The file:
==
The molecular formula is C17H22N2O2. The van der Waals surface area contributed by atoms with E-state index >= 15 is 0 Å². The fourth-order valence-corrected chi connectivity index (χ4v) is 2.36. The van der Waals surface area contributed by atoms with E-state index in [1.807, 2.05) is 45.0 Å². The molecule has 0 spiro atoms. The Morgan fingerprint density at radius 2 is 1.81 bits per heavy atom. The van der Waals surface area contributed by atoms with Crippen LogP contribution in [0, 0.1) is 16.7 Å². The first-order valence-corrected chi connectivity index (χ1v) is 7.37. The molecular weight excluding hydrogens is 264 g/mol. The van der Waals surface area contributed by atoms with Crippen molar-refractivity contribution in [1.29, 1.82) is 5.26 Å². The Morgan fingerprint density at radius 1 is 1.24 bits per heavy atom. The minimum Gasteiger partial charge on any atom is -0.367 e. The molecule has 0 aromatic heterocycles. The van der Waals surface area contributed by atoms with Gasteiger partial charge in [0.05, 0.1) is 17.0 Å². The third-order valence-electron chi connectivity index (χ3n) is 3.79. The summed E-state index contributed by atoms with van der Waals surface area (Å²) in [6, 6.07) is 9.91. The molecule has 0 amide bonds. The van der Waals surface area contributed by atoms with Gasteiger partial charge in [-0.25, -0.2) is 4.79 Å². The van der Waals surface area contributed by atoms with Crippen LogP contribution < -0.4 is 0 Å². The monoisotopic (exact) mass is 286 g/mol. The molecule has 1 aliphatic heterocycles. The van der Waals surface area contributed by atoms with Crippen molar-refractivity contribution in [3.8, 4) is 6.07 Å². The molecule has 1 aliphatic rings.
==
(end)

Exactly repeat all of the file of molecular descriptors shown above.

The molecular formula is C17H22N2O2. The van der Waals surface area contributed by atoms with E-state index >= 15 is 0 Å². The fourth-order valence-corrected chi connectivity index (χ4v) is 2.36. The van der Waals surface area contributed by atoms with E-state index in [1.807, 2.05) is 45.0 Å². The molecule has 0 spiro atoms. The Morgan fingerprint density at radius 2 is 1.81 bits per heavy atom. The van der Waals surface area contributed by atoms with Crippen LogP contribution in [0, 0.1) is 16.7 Å². The first-order valence-corrected chi connectivity index (χ1v) is 7.37. The molecular weight excluding hydrogens is 264 g/mol. The van der Waals surface area contributed by atoms with Crippen molar-refractivity contribution in [1.29, 1.82) is 5.26 Å². The Morgan fingerprint density at radius 1 is 1.24 bits per heavy atom. The minimum Gasteiger partial charge on any atom is -0.367 e. The molecule has 0 aromatic heterocycles. The van der Waals surface area contributed by atoms with Gasteiger partial charge in [0.05, 0.1) is 17.0 Å². The third-order valence-electron chi connectivity index (χ3n) is 3.79. The summed E-state index contributed by atoms with van der Waals surface area (Å²) in [6, 6.07) is 9.91. The molecule has 0 amide bonds. The van der Waals surface area contributed by atoms with Gasteiger partial charge in [-0.25, -0.2) is 4.79 Å². The van der Waals surface area contributed by atoms with Crippen LogP contribution < -0.4 is 0 Å². The monoisotopic (exact) mass is 286 g/mol. The molecule has 1 aliphatic heterocycles. The van der Waals surface area contributed by atoms with Crippen molar-refractivity contribution in [3.8, 4) is 6.07 Å². The molecule has 1 aliphatic rings.